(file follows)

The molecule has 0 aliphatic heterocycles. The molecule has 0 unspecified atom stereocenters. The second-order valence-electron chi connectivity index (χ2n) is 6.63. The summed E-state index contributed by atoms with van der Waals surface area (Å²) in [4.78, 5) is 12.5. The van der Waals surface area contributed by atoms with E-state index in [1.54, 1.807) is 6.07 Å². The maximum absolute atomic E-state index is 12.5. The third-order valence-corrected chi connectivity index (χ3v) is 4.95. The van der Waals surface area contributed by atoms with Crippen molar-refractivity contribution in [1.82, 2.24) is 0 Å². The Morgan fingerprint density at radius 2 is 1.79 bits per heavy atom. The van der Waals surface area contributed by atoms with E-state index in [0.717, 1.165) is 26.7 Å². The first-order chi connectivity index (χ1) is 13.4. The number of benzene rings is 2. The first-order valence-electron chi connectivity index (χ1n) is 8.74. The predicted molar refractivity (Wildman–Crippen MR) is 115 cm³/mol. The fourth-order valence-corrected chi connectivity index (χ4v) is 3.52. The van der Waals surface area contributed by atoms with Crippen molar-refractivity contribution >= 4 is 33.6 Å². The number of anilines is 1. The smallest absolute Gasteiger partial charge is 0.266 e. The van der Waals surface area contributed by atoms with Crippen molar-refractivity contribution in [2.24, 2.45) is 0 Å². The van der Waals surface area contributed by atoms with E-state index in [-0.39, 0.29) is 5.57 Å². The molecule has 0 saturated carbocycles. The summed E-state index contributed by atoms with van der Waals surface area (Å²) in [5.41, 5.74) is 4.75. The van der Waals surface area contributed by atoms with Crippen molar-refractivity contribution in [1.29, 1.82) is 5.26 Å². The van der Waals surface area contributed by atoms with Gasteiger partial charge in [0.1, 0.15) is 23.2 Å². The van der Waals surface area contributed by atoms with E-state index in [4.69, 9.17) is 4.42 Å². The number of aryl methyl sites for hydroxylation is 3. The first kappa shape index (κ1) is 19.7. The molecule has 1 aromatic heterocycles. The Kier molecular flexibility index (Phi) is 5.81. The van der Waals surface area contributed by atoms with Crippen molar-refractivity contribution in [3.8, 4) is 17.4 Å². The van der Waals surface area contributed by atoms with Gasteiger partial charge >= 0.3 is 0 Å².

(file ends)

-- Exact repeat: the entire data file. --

The molecule has 0 aliphatic heterocycles. The molecule has 0 unspecified atom stereocenters. The second-order valence-electron chi connectivity index (χ2n) is 6.63. The summed E-state index contributed by atoms with van der Waals surface area (Å²) in [4.78, 5) is 12.5. The van der Waals surface area contributed by atoms with E-state index in [1.54, 1.807) is 6.07 Å². The maximum absolute atomic E-state index is 12.5. The third-order valence-corrected chi connectivity index (χ3v) is 4.95. The van der Waals surface area contributed by atoms with Crippen molar-refractivity contribution in [1.82, 2.24) is 0 Å². The Morgan fingerprint density at radius 2 is 1.79 bits per heavy atom. The van der Waals surface area contributed by atoms with E-state index in [0.717, 1.165) is 26.7 Å². The first-order chi connectivity index (χ1) is 13.4. The number of benzene rings is 2. The first-order valence-electron chi connectivity index (χ1n) is 8.74. The predicted molar refractivity (Wildman–Crippen MR) is 115 cm³/mol. The fourth-order valence-corrected chi connectivity index (χ4v) is 3.52. The van der Waals surface area contributed by atoms with Crippen molar-refractivity contribution >= 4 is 33.6 Å². The number of anilines is 1. The smallest absolute Gasteiger partial charge is 0.266 e. The van der Waals surface area contributed by atoms with Crippen molar-refractivity contribution in [2.24, 2.45) is 0 Å². The van der Waals surface area contributed by atoms with E-state index in [-0.39, 0.29) is 5.57 Å². The molecule has 0 saturated carbocycles. The summed E-state index contributed by atoms with van der Waals surface area (Å²) in [5.41, 5.74) is 4.75. The van der Waals surface area contributed by atoms with Crippen molar-refractivity contribution in [1.29, 1.82) is 5.26 Å². The van der Waals surface area contributed by atoms with Gasteiger partial charge in [0.1, 0.15) is 23.2 Å². The van der Waals surface area contributed by atoms with E-state index in [4.69, 9.17) is 4.42 Å². The number of aryl methyl sites for hydroxylation is 3. The first kappa shape index (κ1) is 19.7. The molecule has 1 aromatic heterocycles. The Kier molecular flexibility index (Phi) is 5.81. The van der Waals surface area contributed by atoms with Crippen molar-refractivity contribution in [3.8, 4) is 17.4 Å². The van der Waals surface area contributed by atoms with Gasteiger partial charge >= 0.3 is 0 Å².